Undoubtedly the most notable feature of Queen Elizabeth II’s state visit to Dublin last year was her laying of a wreath at the Garden of Remembrance, honouring those Irish republicans who had given their lives in the cause of Irish freedom throughout the centuries.
Whilst such practice may be expected by Heads of State on official trips abroad, the symbolic importance of the act was not lost on those in Ireland, north and south, who have been much closer to the fall out from the constitutional arrangements which divided the country between a sovereign southern state and a northern state still within British jurisdiction.
It was an interesting development because it also posed a challenge to unionists to begin on a journey which could in time reciprocate that undertaken by Nationalist Ireland in the past several decades, when the role of Irish men and women who have served in Britain’s armed forces has been acknowledged and written into the developing post-conflict nationalist narrative.
This journey has seen all strands of nationalism acknowledge the role of Irish soldiers in World War I in particular, though the widespread support (including from Sinn Fein) for a pardon to be given to those Irish Army soldiers absconding in order to join the British Army and fight in World War II illustrates how far we have come in a matter of years.
Yet, as the recent political unionist outcry (including this from Peter Robinson) at the prospect of funding for a republican memorial in Crossmaglen indicates, the reciprocal journey is not yet one which any strand of unionism has been willing to undertake- something which underscores the points I made in an earlier thread regarding the slightly conciliatory nature of Peter Robinson’s fledgling outreach initiative.
Both unionist parties expressed outrage at the prospect of funding for the republican memorial, incorrectly labelling it an IRA memorial when, in fact, the wording on the monument makes no reference to the IRA.
Ironically, no such criticism was evident from unionist politicians when they recently voted to ensure that Lisburn Council donate land so that a UDR memorial could be erected in the centre of Lisburn.
Indeed, the recent Dublin speech by the DUP Leader highlights just why such a journey will be required if Robinson is to successfully make a go of his stated desire to attract to the cause of unionism people traditionally from a catholic/ nationalist background.
In his Dublin speech Robinson, whilst seeking to contextualise unionism’s actions one hundred years ago in sympathetic terms, essentially conceded that they were acting in an anti-democratic manner, striving to frustrate the democratically expressed desires of the overwhelming majority of Irish people whilst also plotting against the government to which they professed loyalty.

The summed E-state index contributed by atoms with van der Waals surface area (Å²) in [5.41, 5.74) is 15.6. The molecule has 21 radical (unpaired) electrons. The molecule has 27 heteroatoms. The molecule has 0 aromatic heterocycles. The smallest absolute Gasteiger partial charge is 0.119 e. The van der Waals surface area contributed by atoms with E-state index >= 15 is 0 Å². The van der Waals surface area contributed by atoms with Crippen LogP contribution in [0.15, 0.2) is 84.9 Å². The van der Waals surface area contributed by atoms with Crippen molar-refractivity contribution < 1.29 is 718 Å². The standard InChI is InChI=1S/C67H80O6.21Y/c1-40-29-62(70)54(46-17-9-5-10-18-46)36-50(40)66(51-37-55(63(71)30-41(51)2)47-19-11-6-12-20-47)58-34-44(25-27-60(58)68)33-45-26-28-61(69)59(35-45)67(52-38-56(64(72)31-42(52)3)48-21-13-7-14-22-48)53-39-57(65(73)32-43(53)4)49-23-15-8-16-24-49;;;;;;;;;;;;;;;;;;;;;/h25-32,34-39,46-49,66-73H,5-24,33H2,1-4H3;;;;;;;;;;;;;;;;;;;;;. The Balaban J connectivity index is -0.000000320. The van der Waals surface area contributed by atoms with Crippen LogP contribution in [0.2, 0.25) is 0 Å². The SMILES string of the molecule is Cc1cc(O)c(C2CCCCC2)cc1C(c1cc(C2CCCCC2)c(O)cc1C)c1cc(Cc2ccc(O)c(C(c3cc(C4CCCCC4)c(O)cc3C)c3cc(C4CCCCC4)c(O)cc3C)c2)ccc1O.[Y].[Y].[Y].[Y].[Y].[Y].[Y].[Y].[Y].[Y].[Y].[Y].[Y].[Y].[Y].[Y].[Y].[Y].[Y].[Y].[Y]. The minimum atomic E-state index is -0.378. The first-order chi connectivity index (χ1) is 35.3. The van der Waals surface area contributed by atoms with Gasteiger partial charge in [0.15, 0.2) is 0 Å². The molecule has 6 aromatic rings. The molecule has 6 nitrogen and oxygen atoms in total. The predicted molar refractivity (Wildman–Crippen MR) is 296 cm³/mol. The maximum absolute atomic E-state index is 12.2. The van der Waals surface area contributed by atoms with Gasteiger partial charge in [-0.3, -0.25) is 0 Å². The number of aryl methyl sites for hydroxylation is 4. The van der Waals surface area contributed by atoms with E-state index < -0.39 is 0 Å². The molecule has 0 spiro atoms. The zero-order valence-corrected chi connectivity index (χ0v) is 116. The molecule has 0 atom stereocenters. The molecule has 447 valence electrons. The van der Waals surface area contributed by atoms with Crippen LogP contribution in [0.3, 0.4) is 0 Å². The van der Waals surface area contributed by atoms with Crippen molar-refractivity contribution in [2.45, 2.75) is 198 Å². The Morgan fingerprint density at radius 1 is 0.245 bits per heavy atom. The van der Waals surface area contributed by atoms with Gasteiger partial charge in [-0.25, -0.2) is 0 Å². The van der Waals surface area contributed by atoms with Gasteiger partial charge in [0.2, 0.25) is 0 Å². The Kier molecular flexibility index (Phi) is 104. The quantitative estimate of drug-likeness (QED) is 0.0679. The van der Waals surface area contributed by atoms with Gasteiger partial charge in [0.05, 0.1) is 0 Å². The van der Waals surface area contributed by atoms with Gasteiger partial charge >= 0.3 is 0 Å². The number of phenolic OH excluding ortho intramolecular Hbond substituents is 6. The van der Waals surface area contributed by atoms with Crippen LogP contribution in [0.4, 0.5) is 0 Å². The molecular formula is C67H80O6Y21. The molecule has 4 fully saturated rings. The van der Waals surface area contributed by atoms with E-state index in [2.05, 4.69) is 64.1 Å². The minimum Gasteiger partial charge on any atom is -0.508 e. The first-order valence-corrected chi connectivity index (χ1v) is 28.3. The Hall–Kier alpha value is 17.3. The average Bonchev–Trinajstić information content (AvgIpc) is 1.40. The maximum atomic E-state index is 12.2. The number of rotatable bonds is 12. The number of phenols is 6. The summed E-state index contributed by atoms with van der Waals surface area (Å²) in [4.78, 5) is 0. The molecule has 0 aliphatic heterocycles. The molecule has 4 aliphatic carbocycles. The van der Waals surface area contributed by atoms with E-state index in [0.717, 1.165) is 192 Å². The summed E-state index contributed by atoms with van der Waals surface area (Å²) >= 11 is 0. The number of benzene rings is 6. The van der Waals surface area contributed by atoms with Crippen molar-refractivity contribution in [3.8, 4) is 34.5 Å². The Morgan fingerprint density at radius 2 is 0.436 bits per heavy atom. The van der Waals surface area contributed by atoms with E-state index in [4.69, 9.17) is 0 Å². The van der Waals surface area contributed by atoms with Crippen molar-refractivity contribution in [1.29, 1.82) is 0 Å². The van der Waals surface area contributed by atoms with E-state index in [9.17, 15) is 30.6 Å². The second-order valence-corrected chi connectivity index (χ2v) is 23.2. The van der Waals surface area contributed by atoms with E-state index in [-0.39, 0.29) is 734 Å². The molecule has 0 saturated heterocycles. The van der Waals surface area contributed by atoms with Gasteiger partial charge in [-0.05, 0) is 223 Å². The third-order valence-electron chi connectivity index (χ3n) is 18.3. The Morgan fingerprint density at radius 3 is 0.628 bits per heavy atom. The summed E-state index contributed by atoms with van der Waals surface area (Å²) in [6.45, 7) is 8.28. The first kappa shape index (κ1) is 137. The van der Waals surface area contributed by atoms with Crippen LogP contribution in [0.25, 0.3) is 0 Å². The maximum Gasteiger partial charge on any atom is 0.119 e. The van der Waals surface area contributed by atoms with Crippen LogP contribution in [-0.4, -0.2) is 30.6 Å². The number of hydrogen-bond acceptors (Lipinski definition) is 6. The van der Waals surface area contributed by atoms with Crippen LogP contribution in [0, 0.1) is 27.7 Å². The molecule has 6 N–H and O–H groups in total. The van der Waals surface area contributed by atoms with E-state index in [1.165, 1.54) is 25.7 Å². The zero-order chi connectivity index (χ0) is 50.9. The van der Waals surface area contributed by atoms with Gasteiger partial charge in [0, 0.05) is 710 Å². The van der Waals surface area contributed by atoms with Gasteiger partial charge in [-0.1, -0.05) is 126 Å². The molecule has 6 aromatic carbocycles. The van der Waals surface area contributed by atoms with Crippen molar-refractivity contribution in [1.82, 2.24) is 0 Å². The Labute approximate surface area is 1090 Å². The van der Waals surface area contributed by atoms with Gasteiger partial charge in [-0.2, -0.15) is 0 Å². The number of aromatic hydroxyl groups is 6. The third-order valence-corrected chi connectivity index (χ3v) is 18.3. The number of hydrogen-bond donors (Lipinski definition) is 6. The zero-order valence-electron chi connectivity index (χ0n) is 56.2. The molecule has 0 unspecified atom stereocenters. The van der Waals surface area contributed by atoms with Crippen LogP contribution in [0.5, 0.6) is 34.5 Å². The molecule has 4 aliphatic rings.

Given this, would it not be a politically astute move to concede that the descent into militancy by Irish nationalism was precipitated by unionism’s actions, and that consequently unionists should begin to reconsider the black and white manner with which they have sought to portray the history of both the tumultuous decade preceding partition and the ninety years since.
Ironically, plotting such a course would surely lead to unionist leaders not going apoplectic at the prospect of public funding for an Irish republican monument, but rather embracing it as an acknowledgment that the republican tradition deserves the same degree of legitimacy and respect which has been afforded unionism within the northern state.
We are but a few months into the Decade of Centenaries, but it is already clear that the coming years will see increasing demands within the northern state for Irish nationalist and republican commemorations to be given parity of esteem with those traditionally associated with the British and unionist identity which defined the State and its institutions in the pre-peace process period.
In this sense, making peace with Ireland’s Patriot Dead is the flip side of Irish nationalism recognising and providing a place in the nationalist narrative for Britain’s war dead throughout the generations.
The latter journey remains a painful one for nationalists and republicans, and there is little doubt it would be similarly painful for unionism were the political leadership of unionism to signal their intention of beginning that journey. However, it certainly would indicate a desire to articulate a progressive unionism capable of broadening its narrative to incorporate ‘the other’ in a manner which has been missing to date.